Wine and spirit businesses have again called on the chancellor to freeze alcohol duty at the Autumn Statement, citing data that shows a “worrying decline in sales”.
The Wine and Spirit Trade Association (WSTA) today said it has been shown unpublished off trade sales figures which show a drop of around 20% in spirit sales in the last 28 days, and a double-digit drop for wine during the same period.
Despite an overall drop in inflation, wine and spirits have seen “nearly a triple digit increase” in the last three months, the WSTA said.
“We have long argued that duty rises are counterproductive and lead to reduced sales which means less revenue to the Exchequer,” said WSTA chief executive Miles Beale. “The most up-to-date sales starkly show that consumers are still in the grip of a cost of living crisis and cannot afford to keep stretching their budgets just to be able to enjoy some of life’s little luxuries.
“We are asking the chancellor to stop, think and freeze alcohol duty. In August the Treasury introduced the largest alcohol tax hike for almost 50 years adding over 10% duty increase for spirits and over 20% increase for 4 out of every 5 wines of all wine sold in the UK. A further rise is damaging to British businesses, will pile on more misery for consumers resulting in less cash for the Exchequer.”
Steve Finlan, chief executive of the Wine Society, said purchasing is down, prices are up and “on top of the shambles of aborted deposit and return and failing PRN glass recycling schemes it feels like an assault on the industry for no net gain”.
“Jeremy Hunt said this was a budget for growth, instead his actions will cause misery for consumers, wine retailers and wine producers and threaten the survival of many businesses at a time when consumer confidence is slowly returning. One tax rise in a year is alarming, two is unacceptable. We ask the government to reconsider.”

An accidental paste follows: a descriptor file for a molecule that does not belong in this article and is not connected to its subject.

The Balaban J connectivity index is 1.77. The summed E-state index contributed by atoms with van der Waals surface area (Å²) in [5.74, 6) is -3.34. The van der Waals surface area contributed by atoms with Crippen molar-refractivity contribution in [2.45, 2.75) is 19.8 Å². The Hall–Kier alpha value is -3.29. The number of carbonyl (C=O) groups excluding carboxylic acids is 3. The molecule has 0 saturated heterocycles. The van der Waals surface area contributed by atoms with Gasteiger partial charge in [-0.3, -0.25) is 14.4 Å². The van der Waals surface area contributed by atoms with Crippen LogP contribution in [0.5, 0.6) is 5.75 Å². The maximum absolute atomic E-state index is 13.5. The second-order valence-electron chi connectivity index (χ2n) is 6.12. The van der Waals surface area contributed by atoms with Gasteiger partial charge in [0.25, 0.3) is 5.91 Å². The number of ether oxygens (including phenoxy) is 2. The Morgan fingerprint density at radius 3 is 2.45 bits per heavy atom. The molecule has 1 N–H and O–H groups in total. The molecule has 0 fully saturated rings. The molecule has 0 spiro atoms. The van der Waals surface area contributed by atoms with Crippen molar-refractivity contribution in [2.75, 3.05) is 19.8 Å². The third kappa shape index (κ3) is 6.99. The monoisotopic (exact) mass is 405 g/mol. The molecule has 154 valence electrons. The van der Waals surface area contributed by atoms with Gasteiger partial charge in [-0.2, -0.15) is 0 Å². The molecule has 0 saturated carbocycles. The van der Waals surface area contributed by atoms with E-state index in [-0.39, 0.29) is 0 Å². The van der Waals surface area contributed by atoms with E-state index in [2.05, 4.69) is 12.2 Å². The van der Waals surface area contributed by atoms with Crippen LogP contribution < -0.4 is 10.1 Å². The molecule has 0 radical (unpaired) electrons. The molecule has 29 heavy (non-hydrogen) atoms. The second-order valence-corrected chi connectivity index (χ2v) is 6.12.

Simon Doyle, general manager of Concha y Toro Europe, added that alcohol duty increases are a tax on the consumer.
“We’ve seen very high levels of inflation this year, and in wine prices most of that inflation is being driven by the recent duty increase,” he said. “Excise duty is a fixed cost that is also subject to VAT, so it disproportionately affects shoppers at the lower end of the market. Wine has been an affordable luxury for many – but those couple of glasses at the end of a working week will become even more expensive. 61% of a bottle of wine bought at £6 already goes to the government in tax (excise £2.67, plus £1 of vat). A further increase will likely mean over two thirds of a bottle bought at £6 will be made up of tax in one form or another.”
Kathy Caton, managing director of Brighton Gin, said the rise of small-scale craft distilleries has been an “amazing growth area” over recent years, but is now at risk of decline.
“Many craft distillers don’t have the financial reserves to cope with the toxic combination of much higher costs, and declining sales while consumers deal with navigating the ongoing cost of living crisis,” Caton said. “The August duty hike has had a very clear and damaging effect on sales. There have already been some very high-profile closures of distilleries within our sector and anecdotally I know of many others who are considering shutting operations – if distilleries go bust, they won’t be contributing anything at all through taxes and duty. I would call on the chancellor to support and not suffocate what has been a British business success story but is now in danger of a serious contraction.”
According to the WSTA, if Hunt chooses to increase duty by RPI, currently 8.9%, when added to the increases on August 1, this would result in cumulative excise duty increases of 68p on a bottle of wine, £1.50 on a bottle of spirits and £1.67 on a bottle of port.
“The budget busting duty hike would mean the chancellor has announced a 30% increase in wine duty and 20% increase in spirit duty, in the space of six months,” the WSTA added.
There is still time to write to your MP before November 22. To download a free letter template from the WSTA, click here.